The truth is: nowhere is everything so evident as in a written text. It is simply made up of words strung together, and all that it makes for effect is due to the choice and order of those words. There is nothing behind it, nothing hidden. The only art of the author is to choose the words and to arrange them in such a way that they have exactly the effect they are intended to have on the reader.

"You can only write if you are inspired."
The truth is rather the other way round: you are only inspired if you also write. Whereby it is quite the case that an inspiration (one can also simply say: an idea) is at the beginning. An idea for a story and the desire to write it down. But the fact is that the distance between this moment and the finished manuscript is not always just a walk, but quite often also quite a lot job. And that you need a lot, a lot of additional ideas in addition to the original idea - and they don't come from waiting, but from writing.

"When you've finished writing the novel, it's best to send it to a publisher as soon as possible."
Better not. Because that's just the first draft, and "the first draft is always crap," says even Hemingway, whose first drafts were undoubtedly better than much of what makes it into print these days. No, better, you put the manuscript aside for a while, think of something else, "forget" it. Then - at least six weeks later, or even better after three months - you pull it out again and first read through what you have written. Most of the time you are really happy that you haven't shown this to anyone yet. You paint everything that can't stay that way, the revised text. Then you look for people from your environment whose literary judgment you give something to (if you don't find what you are looking for in your environment, you should expand this to include a corresponding group, as there are almost everywhere at adult education centers and the like) to read this and listen carefully and without attempting to justify it (because later as an author you will not be there when a reader reads your own book, and you will not be able to intervene to explain it - i.e. everything has to be exactly as it is you meant it!) at what they say, it lets it affect you for a long time and revises the text in the light of this. And maybe a few more times - until you can honestly say: I can't do better at the moment.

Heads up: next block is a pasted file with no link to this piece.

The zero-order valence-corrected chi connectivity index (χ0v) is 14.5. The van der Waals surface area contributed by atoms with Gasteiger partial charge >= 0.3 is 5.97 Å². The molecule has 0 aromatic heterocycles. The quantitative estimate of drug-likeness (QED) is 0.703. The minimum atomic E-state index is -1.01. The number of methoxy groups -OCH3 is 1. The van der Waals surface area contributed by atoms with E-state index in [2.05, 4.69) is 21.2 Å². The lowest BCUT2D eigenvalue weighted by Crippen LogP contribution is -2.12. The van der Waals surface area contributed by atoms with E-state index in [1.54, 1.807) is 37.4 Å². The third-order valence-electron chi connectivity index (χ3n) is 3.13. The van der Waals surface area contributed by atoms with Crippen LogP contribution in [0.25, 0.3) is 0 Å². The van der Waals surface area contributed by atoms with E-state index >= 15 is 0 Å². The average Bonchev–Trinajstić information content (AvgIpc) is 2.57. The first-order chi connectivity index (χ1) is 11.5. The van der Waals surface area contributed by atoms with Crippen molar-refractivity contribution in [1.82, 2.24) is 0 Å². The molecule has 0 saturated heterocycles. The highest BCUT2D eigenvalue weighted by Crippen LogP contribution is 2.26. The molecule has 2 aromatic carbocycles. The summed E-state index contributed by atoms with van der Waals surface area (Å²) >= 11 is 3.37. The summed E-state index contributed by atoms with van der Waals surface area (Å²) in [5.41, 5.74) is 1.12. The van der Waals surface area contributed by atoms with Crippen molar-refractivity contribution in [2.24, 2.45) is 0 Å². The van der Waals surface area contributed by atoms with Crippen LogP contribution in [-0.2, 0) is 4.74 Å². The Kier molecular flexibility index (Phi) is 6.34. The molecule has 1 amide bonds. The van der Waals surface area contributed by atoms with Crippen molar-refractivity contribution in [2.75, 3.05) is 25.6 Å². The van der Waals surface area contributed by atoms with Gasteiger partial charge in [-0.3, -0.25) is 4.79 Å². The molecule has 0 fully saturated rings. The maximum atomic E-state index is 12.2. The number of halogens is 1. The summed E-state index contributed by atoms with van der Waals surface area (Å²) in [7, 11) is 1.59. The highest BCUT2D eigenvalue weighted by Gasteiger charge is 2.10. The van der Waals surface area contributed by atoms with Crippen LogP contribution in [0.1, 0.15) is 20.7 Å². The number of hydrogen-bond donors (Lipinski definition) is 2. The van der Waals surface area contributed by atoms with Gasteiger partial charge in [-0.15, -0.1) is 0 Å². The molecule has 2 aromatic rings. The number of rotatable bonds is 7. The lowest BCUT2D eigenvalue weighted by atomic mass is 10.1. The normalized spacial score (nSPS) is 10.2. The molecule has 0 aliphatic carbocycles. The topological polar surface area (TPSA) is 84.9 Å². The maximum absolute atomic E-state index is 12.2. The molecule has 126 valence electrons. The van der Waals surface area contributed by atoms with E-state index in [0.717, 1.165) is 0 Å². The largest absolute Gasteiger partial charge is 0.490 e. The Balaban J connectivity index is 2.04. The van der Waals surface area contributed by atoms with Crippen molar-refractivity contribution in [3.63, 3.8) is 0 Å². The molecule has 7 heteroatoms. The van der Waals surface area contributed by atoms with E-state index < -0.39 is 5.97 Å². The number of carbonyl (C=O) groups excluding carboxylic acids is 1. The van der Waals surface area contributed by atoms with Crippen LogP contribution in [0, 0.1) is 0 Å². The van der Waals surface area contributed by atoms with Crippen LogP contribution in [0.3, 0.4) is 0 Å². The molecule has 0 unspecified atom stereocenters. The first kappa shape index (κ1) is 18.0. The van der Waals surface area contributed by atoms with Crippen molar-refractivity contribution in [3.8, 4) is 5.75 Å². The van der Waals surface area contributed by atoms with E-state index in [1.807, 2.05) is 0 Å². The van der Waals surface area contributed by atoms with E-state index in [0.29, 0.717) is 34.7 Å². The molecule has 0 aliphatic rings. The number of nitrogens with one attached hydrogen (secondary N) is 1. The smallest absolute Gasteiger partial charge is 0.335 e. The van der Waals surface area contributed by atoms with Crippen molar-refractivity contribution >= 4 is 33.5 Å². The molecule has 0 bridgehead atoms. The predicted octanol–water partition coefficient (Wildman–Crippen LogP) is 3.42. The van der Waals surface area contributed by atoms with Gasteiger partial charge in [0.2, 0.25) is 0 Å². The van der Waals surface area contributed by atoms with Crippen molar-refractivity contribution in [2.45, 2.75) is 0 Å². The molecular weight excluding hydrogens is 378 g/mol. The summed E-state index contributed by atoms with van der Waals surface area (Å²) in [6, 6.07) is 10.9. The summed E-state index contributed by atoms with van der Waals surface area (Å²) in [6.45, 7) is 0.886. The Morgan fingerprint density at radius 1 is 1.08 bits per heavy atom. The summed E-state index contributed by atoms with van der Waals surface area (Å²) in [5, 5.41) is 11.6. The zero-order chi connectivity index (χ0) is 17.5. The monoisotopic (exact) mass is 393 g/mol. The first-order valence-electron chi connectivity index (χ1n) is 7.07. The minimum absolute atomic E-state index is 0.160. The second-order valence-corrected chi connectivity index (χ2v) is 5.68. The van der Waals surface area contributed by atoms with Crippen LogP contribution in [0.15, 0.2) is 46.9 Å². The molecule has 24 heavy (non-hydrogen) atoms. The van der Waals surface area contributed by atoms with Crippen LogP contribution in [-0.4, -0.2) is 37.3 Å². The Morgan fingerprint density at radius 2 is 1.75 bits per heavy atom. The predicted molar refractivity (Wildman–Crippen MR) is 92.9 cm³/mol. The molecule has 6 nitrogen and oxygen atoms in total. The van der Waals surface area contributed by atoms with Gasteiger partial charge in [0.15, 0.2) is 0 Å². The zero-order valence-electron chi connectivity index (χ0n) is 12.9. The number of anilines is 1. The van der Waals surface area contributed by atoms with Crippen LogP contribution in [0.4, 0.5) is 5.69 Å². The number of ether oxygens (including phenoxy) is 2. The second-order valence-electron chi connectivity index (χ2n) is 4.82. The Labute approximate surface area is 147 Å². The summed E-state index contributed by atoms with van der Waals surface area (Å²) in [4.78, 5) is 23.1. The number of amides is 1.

Only then should one consider offering the manuscript to publishers (or agents).

"When a publisher is looking for authors, it places appropriate advertisements."
It is true that publishers are looking for new, promising authors - but they can (rightly) rely on promising authors (who are also readers) known enough to offer them their manuscripts. Behind all the advertisements that say, "Publisher is looking for authors", there are so-called printing subsidy publishers who offer you to print the book - if you pay for it.
That is not fundamentally dubious. Anyone who is obliged to print their diploma or doctoral thesis, for example, will have to use the services of such companies. Some also just want to hold their book in print in their hands and give it away to friends and have the necessary money for it - autobiographies are common here, volumes of poetry or the like. (It should be noted that for those who are good at using the Internet and computers, there are now inexpensive alternatives at www.bod.de, www.lulu.com and others.)
It becomes dubious when such companies try to convince hopeful authors that they can take the first steps in a successful writing career in this way. The opposite is the case: a book that has once been self-published (because it is self-published here) can practically no longer be accommodated by real publishers.

"If you want to publish a book, you have to pay for it first."
This is a legend that the dubious printing subsidy "publishers" just mentioned never tire of spreading. The truth is the exact opposite of that: In fact, the word "publisher" comes from the word "submit", meaning "advance, pre-finance". The publisher has always been the one who advances the costs of printing and distributing a book, i.e. who bears the financial risk. For this purpose, he and the author share the profit in a certain, contractually agreed ratio.
It is strongly recommended that an author who wants to publish a book first familiarizes himself with the rules of the game in the industry.